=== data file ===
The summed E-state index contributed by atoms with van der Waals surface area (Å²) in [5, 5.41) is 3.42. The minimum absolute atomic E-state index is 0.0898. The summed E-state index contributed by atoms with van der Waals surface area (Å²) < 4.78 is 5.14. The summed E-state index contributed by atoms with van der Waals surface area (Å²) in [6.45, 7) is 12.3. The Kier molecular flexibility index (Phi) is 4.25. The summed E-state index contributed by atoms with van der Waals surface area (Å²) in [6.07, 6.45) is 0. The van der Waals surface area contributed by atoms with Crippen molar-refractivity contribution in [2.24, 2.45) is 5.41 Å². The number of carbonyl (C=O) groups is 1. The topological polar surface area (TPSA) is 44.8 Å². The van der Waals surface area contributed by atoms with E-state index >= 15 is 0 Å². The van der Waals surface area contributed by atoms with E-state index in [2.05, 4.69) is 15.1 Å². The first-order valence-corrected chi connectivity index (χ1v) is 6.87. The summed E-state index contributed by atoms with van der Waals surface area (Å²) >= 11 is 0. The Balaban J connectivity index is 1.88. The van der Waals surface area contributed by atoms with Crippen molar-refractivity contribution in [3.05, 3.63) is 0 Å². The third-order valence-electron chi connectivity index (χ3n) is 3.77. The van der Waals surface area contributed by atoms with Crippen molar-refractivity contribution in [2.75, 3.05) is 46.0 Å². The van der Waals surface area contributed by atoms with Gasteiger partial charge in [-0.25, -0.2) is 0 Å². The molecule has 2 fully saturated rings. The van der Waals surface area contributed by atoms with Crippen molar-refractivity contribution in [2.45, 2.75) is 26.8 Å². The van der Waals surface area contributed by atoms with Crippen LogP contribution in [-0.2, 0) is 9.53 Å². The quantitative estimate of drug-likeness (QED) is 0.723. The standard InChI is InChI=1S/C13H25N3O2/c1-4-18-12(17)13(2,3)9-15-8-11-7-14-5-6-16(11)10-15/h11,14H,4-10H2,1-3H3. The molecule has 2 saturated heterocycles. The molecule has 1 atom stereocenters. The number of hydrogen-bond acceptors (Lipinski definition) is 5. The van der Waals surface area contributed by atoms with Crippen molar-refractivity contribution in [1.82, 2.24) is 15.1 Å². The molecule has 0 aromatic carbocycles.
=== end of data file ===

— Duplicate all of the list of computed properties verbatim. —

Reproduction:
The summed E-state index contributed by atoms with van der Waals surface area (Å²) in [5, 5.41) is 3.42. The minimum absolute atomic E-state index is 0.0898. The summed E-state index contributed by atoms with van der Waals surface area (Å²) < 4.78 is 5.14. The summed E-state index contributed by atoms with van der Waals surface area (Å²) in [6.45, 7) is 12.3. The Kier molecular flexibility index (Phi) is 4.25. The summed E-state index contributed by atoms with van der Waals surface area (Å²) in [6.07, 6.45) is 0. The van der Waals surface area contributed by atoms with Crippen molar-refractivity contribution in [2.24, 2.45) is 5.41 Å². The number of carbonyl (C=O) groups is 1. The topological polar surface area (TPSA) is 44.8 Å². The van der Waals surface area contributed by atoms with E-state index >= 15 is 0 Å². The van der Waals surface area contributed by atoms with E-state index in [2.05, 4.69) is 15.1 Å². The first-order valence-corrected chi connectivity index (χ1v) is 6.87. The summed E-state index contributed by atoms with van der Waals surface area (Å²) >= 11 is 0. The Balaban J connectivity index is 1.88. The van der Waals surface area contributed by atoms with Crippen molar-refractivity contribution in [3.05, 3.63) is 0 Å². The third-order valence-electron chi connectivity index (χ3n) is 3.77. The van der Waals surface area contributed by atoms with Crippen molar-refractivity contribution in [2.75, 3.05) is 46.0 Å². The van der Waals surface area contributed by atoms with Gasteiger partial charge in [-0.25, -0.2) is 0 Å². The molecule has 2 fully saturated rings. The van der Waals surface area contributed by atoms with Crippen molar-refractivity contribution in [2.45, 2.75) is 26.8 Å². The van der Waals surface area contributed by atoms with Crippen LogP contribution in [-0.2, 0) is 9.53 Å². The quantitative estimate of drug-likeness (QED) is 0.723. The standard InChI is InChI=1S/C13H25N3O2/c1-4-18-12(17)13(2,3)9-15-8-11-7-14-5-6-16(11)10-15/h11,14H,4-10H2,1-3H3. The molecule has 2 saturated heterocycles. The molecule has 1 atom stereocenters. The number of hydrogen-bond acceptors (Lipinski definition) is 5. The van der Waals surface area contributed by atoms with Crippen molar-refractivity contribution in [1.82, 2.24) is 15.1 Å². The molecule has 0 aromatic carbocycles.